By YURI KAGEYAMA
Japanese automaker Honda’s profit rose 3.5% in the October-December quarter from a year earlier on the back of solid demand in the U.S. and Europe and a recovery in its home market, the company said Thursday.
Tokyo-based Honda Motor Corp’s profit in the last quarter was 253.3 billion yen. Quarterly sales jumped 21% to 5.39 trillion yen.
A favorable exchange rate helped amplify Honda’s overseas profits in yen terms and is expected to continue through the rest of the fiscal year, which ends in March.
The dollar has been trading at about 148 Japanese yen, up from about 140 yen last year.
All the automakers have been hurt by shortages of computer chips and other parts, partly due to disruptions in manufacturing because of the coronavirus pandemic. The latest results show Honda has mostly but not yet fully recovered to pre-pandemic levels in some locations.
Honda’s motorcycle sales grew in recent months in Brazil and Europe, according to the manufacturer of the Fit small car, Super Cub motorcycle and Asimo robot.
Honda said it remained committed to “initiatives toward electrification,” pointing to the global electric vehicle concept models shown at the Consumer Electronics Show in Las Vegas, such as the Saloon and Space Hub.
Japanese automakers including Honda have lagged in the global push toward pure EVs, partly because of their strength in other green models such as hybrids and fuel cells.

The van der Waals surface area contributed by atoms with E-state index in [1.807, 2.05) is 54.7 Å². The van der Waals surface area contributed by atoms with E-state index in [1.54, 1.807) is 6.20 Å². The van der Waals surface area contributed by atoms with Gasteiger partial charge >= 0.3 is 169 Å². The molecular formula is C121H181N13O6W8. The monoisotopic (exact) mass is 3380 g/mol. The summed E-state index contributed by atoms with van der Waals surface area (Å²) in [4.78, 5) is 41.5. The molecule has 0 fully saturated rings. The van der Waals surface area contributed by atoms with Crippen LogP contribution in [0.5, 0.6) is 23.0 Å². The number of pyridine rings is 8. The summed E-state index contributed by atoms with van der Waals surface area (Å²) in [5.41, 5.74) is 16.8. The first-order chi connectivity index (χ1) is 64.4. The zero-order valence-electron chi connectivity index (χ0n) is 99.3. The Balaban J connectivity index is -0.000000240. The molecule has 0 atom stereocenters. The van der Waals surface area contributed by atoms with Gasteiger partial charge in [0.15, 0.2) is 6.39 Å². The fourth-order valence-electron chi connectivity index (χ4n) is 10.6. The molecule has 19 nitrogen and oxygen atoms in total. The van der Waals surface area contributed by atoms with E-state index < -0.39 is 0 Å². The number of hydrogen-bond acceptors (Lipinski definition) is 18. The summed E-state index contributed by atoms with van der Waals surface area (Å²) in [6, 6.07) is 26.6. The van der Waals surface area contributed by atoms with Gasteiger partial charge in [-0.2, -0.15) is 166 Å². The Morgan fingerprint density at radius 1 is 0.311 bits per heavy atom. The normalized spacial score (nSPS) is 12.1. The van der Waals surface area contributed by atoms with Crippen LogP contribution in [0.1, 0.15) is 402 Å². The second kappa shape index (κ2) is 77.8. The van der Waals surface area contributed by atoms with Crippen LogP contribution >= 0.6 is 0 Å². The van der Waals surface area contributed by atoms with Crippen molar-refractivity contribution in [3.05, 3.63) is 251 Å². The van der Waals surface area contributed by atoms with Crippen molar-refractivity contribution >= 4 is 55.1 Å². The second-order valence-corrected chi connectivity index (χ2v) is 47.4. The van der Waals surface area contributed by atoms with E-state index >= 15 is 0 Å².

Over the first nine months of the fiscal year, Honda sold 3.1 million vehicles, up from 2.7 million vehicles the previous year, with sales especially strong in the U.S.
A decline in Honda’s vehicle sales in Thailand and Indonesia was offset by rising sales in China.
For the full fiscal year through March, Honda is projecting a 960 billion yen profit, up from an earlier forecast for a 930 billion yen, and surpassing the 651 billion yen earned the year before.
Nissan’s profit sinks
Nissan’s profit sank in October-December to about half of what it earned the year before, the automaker said Thursday, though it stuck to its earlier earnings forecasts.
Nissan Motor Co., based in the port city of Yokohama, reported its profit was 29 billion yen in the last quarter, down from 50.6 billion yen a year earlier.
Quarterly sales jumped nearly 10% to 3.1 trillion yen for the maker of the Leaf electric car, Infiniti luxury models and Z sportscars.
Market conditions were especially difficult in China, Stephen Ma, Nissan’s chief financial officer, told reporters. The Chinese auto market remains intensely competitive amid a price war between manufacturers, dominated by locals like BYD, with its strong EV offerings.
Nissan’s vehicle sales in China plunged 35% in April-December from the previous year. Nissan sales rose about 30% in the U.S. from a year earlier, helping to offset the China woes.
For the first nine months of the fiscal year that ends in March, Nissan’s global sales rose 22% to 9.17 trillion yen.
Nissan kept unchanged its annual projection for a 390 billion yen profit on 13 trillion yen in sales.
Nissan expects to sell 3.55 million vehicles globally for the year through March, down from an earlier projection of 3.7 million vehicles. That’s still better than the 3.3 million vehicles Nissan sold the year before.
By region, Nissan expects vehicle sales to grow in the U.S., Japan and Europe, but not in China.